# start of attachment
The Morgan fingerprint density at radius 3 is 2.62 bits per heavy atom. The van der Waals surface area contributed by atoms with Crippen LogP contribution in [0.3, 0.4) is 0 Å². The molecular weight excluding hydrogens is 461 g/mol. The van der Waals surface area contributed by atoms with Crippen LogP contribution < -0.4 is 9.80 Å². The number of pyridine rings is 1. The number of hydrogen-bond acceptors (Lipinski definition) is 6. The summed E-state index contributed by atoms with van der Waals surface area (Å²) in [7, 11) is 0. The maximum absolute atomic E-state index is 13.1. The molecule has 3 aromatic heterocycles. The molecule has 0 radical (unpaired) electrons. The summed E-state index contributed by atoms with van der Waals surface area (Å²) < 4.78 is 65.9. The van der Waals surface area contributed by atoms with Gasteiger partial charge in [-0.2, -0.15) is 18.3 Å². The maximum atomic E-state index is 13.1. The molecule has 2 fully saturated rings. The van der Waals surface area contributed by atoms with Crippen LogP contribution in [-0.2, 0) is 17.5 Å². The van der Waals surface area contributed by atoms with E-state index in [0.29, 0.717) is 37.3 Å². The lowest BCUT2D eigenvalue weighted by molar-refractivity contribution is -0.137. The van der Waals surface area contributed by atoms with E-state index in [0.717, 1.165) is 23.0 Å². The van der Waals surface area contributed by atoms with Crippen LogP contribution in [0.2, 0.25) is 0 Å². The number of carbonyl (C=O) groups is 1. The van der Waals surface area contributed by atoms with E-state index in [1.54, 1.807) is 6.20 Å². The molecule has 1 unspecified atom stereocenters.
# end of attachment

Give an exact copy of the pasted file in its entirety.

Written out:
The Morgan fingerprint density at radius 3 is 2.62 bits per heavy atom. The van der Waals surface area contributed by atoms with Crippen LogP contribution in [0.3, 0.4) is 0 Å². The molecular weight excluding hydrogens is 461 g/mol. The van der Waals surface area contributed by atoms with Crippen LogP contribution < -0.4 is 9.80 Å². The number of pyridine rings is 1. The number of hydrogen-bond acceptors (Lipinski definition) is 6. The summed E-state index contributed by atoms with van der Waals surface area (Å²) in [7, 11) is 0. The maximum absolute atomic E-state index is 13.1. The molecule has 3 aromatic heterocycles. The molecule has 0 radical (unpaired) electrons. The summed E-state index contributed by atoms with van der Waals surface area (Å²) < 4.78 is 65.9. The van der Waals surface area contributed by atoms with Gasteiger partial charge in [-0.2, -0.15) is 18.3 Å². The maximum atomic E-state index is 13.1. The molecule has 2 fully saturated rings. The van der Waals surface area contributed by atoms with Crippen LogP contribution in [-0.2, 0) is 17.5 Å². The van der Waals surface area contributed by atoms with E-state index in [0.29, 0.717) is 37.3 Å². The lowest BCUT2D eigenvalue weighted by molar-refractivity contribution is -0.137. The van der Waals surface area contributed by atoms with E-state index in [0.717, 1.165) is 23.0 Å². The van der Waals surface area contributed by atoms with Crippen LogP contribution in [0.2, 0.25) is 0 Å². The number of carbonyl (C=O) groups is 1. The van der Waals surface area contributed by atoms with E-state index in [1.54, 1.807) is 6.20 Å². The molecule has 1 unspecified atom stereocenters.